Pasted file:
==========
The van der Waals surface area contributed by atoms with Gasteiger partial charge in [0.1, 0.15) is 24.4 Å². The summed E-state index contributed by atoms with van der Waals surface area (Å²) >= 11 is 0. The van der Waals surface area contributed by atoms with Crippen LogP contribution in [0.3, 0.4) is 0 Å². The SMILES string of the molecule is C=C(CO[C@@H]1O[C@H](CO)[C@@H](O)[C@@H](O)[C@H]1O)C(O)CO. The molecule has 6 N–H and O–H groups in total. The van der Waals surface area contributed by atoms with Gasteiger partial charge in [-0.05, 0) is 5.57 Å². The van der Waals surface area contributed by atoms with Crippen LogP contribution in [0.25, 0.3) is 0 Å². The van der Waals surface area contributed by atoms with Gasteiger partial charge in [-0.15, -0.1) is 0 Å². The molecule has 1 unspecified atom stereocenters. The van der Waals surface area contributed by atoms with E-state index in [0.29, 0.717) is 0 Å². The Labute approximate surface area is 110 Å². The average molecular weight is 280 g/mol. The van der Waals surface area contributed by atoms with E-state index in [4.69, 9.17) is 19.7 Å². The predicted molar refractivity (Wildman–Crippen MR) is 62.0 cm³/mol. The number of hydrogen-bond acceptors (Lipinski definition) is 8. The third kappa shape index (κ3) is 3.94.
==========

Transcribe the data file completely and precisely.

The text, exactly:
The van der Waals surface area contributed by atoms with Gasteiger partial charge in [0.1, 0.15) is 24.4 Å². The summed E-state index contributed by atoms with van der Waals surface area (Å²) >= 11 is 0. The van der Waals surface area contributed by atoms with Crippen LogP contribution in [0.3, 0.4) is 0 Å². The SMILES string of the molecule is C=C(CO[C@@H]1O[C@H](CO)[C@@H](O)[C@@H](O)[C@H]1O)C(O)CO. The molecule has 6 N–H and O–H groups in total. The van der Waals surface area contributed by atoms with Gasteiger partial charge in [-0.05, 0) is 5.57 Å². The van der Waals surface area contributed by atoms with Crippen LogP contribution in [0.25, 0.3) is 0 Å². The van der Waals surface area contributed by atoms with Gasteiger partial charge in [-0.15, -0.1) is 0 Å². The molecule has 1 unspecified atom stereocenters. The van der Waals surface area contributed by atoms with E-state index in [0.29, 0.717) is 0 Å². The Labute approximate surface area is 110 Å². The average molecular weight is 280 g/mol. The van der Waals surface area contributed by atoms with E-state index in [4.69, 9.17) is 19.7 Å². The predicted molar refractivity (Wildman–Crippen MR) is 62.0 cm³/mol. The number of hydrogen-bond acceptors (Lipinski definition) is 8. The third kappa shape index (κ3) is 3.94.